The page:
I do but stay till your marriage be consummate
I do but stay till your marriage be consummate,
and then go I toward Aragon.
I’ll bring you thither, my lord, if you’ll vouchsafe me.
Well, everyone can master a grief but he that has it.
Nay, that would be as great a soil in the new
gloss of your marriage as to show a child his new
coat and forbid him to wear it. I will only be bold
with Benedick for his company, for from the crown
of his head to the sole of his foot he is all mirth. He
hath twice or thrice cut Cupid’s bowstring, and the
little hangman dare not shoot at him. He hath a
heart as sound as a bell, and his tongue is the
clapper, for what his heart thinks, his tongue speaks.
Gallants, I am not as I have been.
So say I. Methinks you are sadder.
I hope he be in love.
Hang him, truant! There’s no true drop of
blood in him to be truly touched with love. If he be
sad, he wants money.
I have the toothache.
You must hang it first, and draw it afterwards.
What, sigh for the toothache?
Where is but a humor or a worm.
Well, everyone can master a grief but he
that has it.
Yet say I, he is in love.
There is no appearance of fancy in him, unless
it be a fancy that he hath to strange disguises, as to
be a Dutchman today, a Frenchman tomorrow, or
in the shape of two countries at once, as a German
from the waist downward, all slops, and a Spaniard
from the hip upward, no doublet. Unless he have a
fancy to this foolery, as it appears he hath, he is no
fool for fancy, as you would have it appear he is.
If he be not in love with some woman, there
is no believing old signs. He brushes his hat o’
mornings. What should that bode?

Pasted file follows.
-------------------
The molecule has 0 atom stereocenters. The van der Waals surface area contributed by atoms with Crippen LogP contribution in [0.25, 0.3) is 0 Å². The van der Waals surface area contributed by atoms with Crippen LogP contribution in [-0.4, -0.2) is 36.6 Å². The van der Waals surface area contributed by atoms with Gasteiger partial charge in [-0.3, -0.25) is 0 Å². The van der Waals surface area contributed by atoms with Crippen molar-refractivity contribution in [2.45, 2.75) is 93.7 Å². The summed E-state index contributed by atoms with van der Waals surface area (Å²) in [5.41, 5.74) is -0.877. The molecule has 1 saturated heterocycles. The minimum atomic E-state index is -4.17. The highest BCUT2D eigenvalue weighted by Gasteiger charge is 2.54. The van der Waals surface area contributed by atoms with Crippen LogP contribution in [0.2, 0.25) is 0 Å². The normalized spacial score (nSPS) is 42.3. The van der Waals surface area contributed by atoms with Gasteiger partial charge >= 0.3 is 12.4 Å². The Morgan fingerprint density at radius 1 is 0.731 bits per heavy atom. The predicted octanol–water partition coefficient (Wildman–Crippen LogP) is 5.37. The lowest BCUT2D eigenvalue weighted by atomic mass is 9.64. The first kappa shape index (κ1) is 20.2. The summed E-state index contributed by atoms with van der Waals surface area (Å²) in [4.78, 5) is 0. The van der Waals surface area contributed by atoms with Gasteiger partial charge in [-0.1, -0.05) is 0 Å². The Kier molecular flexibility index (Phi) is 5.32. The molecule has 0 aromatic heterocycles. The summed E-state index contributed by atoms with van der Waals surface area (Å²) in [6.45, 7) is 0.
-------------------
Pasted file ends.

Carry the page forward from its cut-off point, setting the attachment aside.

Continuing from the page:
Hath any man seen him at the barber’s?
No, but the barber’s man hath been seen
with him, and the old ornament of his cheek hath
already stuffed tennis balls.
Indeed he looks younger than he did, by the
loss of a beard.
Nay, he rubs himself with civet. Can you smell
him out by that?
That’s as much as to say, the sweet youth’s in love.
The greatest note of it is his melancholy.
And when was he wont to wash his face?
Yea, or to paint himself? For the which I hear
what they say of him.
Nay, but his jesting spirit, which is now crept
into a lute string and now governed by stops—
Indeed, that tells a heavy tale for him. Conclude,
conclude, he is in love.
Nay, but I know who loves him.
That would I know, too. I warrant, one that
knows him not.
Yes, and his ill conditions; and, in despite of
all, dies for him.
She shall be buried with her face upwards.
Yet is this no charm for the toothache.—
Old signior, walk aside with me. I have studied eight
or nine wise words to speak to you, which these
hobby-horses must not hear.
Benedick and Leonato exit.
For my life, to break with him about Beatrice!
’Tis even so. Hero and Margaret have by this
played their parts with Beatrice, and then the two
bears will not bite one another when they meet.